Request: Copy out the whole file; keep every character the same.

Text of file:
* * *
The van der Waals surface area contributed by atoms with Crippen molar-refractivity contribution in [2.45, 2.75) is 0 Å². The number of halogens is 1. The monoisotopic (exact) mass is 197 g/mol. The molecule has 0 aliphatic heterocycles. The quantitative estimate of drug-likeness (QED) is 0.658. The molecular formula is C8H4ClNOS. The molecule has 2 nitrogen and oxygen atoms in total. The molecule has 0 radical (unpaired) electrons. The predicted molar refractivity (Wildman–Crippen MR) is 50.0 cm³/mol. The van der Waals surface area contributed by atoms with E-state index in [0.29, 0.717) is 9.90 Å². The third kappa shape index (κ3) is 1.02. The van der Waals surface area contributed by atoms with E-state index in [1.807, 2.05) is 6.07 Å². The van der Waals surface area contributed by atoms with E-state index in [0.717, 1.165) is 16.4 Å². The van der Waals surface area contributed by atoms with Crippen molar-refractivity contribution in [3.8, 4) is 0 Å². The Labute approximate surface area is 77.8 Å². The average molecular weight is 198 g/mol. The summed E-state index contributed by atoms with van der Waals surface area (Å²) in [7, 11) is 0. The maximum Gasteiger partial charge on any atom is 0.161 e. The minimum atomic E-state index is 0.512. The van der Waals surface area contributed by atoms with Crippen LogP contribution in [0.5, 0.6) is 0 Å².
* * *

The van der Waals surface area contributed by atoms with Crippen molar-refractivity contribution in [2.45, 2.75) is 0 Å². The number of halogens is 1. The monoisotopic (exact) mass is 197 g/mol. The molecule has 0 aliphatic heterocycles. The quantitative estimate of drug-likeness (QED) is 0.658. The molecular formula is C8H4ClNOS. The molecule has 2 nitrogen and oxygen atoms in total. The molecule has 0 radical (unpaired) electrons. The predicted molar refractivity (Wildman–Crippen MR) is 50.0 cm³/mol. The van der Waals surface area contributed by atoms with E-state index in [0.29, 0.717) is 9.90 Å². The third kappa shape index (κ3) is 1.02. The van der Waals surface area contributed by atoms with E-state index in [1.807, 2.05) is 6.07 Å². The van der Waals surface area contributed by atoms with E-state index in [0.717, 1.165) is 16.4 Å². The van der Waals surface area contributed by atoms with Crippen molar-refractivity contribution in [3.8, 4) is 0 Å². The Labute approximate surface area is 77.8 Å². The average molecular weight is 198 g/mol. The summed E-state index contributed by atoms with van der Waals surface area (Å²) in [7, 11) is 0. The maximum Gasteiger partial charge on any atom is 0.161 e. The minimum atomic E-state index is 0.512. The van der Waals surface area contributed by atoms with Crippen LogP contribution in [0.5, 0.6) is 0 Å².